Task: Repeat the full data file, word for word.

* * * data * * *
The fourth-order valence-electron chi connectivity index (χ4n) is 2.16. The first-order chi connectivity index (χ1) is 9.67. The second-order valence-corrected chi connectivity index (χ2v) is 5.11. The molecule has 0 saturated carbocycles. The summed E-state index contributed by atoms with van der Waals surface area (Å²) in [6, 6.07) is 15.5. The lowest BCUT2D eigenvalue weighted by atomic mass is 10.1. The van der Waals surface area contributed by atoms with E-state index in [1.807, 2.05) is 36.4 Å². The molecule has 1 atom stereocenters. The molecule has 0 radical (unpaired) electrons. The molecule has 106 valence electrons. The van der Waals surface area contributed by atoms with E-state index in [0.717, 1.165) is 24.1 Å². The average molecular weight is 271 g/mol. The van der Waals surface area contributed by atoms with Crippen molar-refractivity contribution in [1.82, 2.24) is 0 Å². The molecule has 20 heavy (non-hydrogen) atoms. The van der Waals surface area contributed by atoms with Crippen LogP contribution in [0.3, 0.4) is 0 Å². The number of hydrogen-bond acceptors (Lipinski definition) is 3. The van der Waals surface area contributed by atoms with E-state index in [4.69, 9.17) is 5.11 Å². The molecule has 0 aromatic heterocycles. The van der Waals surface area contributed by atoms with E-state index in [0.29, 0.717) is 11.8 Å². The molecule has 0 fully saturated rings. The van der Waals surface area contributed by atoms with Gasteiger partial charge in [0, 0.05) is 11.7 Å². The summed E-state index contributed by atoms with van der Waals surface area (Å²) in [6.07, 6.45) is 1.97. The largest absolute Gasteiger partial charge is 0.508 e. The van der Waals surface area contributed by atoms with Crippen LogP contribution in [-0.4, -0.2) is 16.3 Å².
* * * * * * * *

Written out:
The fourth-order valence-electron chi connectivity index (χ4n) is 2.16. The first-order chi connectivity index (χ1) is 9.67. The second-order valence-corrected chi connectivity index (χ2v) is 5.11. The molecule has 0 saturated carbocycles. The summed E-state index contributed by atoms with van der Waals surface area (Å²) in [6, 6.07) is 15.5. The lowest BCUT2D eigenvalue weighted by atomic mass is 10.1. The van der Waals surface area contributed by atoms with E-state index in [1.807, 2.05) is 36.4 Å². The molecule has 1 atom stereocenters. The molecule has 0 radical (unpaired) electrons. The molecule has 106 valence electrons. The van der Waals surface area contributed by atoms with E-state index in [0.717, 1.165) is 24.1 Å². The average molecular weight is 271 g/mol. The van der Waals surface area contributed by atoms with Crippen molar-refractivity contribution in [1.82, 2.24) is 0 Å². The molecule has 20 heavy (non-hydrogen) atoms. The van der Waals surface area contributed by atoms with Crippen LogP contribution in [0.3, 0.4) is 0 Å². The number of hydrogen-bond acceptors (Lipinski definition) is 3. The van der Waals surface area contributed by atoms with E-state index in [4.69, 9.17) is 5.11 Å². The molecule has 0 aromatic heterocycles. The van der Waals surface area contributed by atoms with E-state index in [0.29, 0.717) is 11.8 Å². The molecule has 0 fully saturated rings. The van der Waals surface area contributed by atoms with Gasteiger partial charge in [0, 0.05) is 11.7 Å². The summed E-state index contributed by atoms with van der Waals surface area (Å²) in [6.07, 6.45) is 1.97. The largest absolute Gasteiger partial charge is 0.508 e. The van der Waals surface area contributed by atoms with Crippen LogP contribution in [-0.4, -0.2) is 16.3 Å².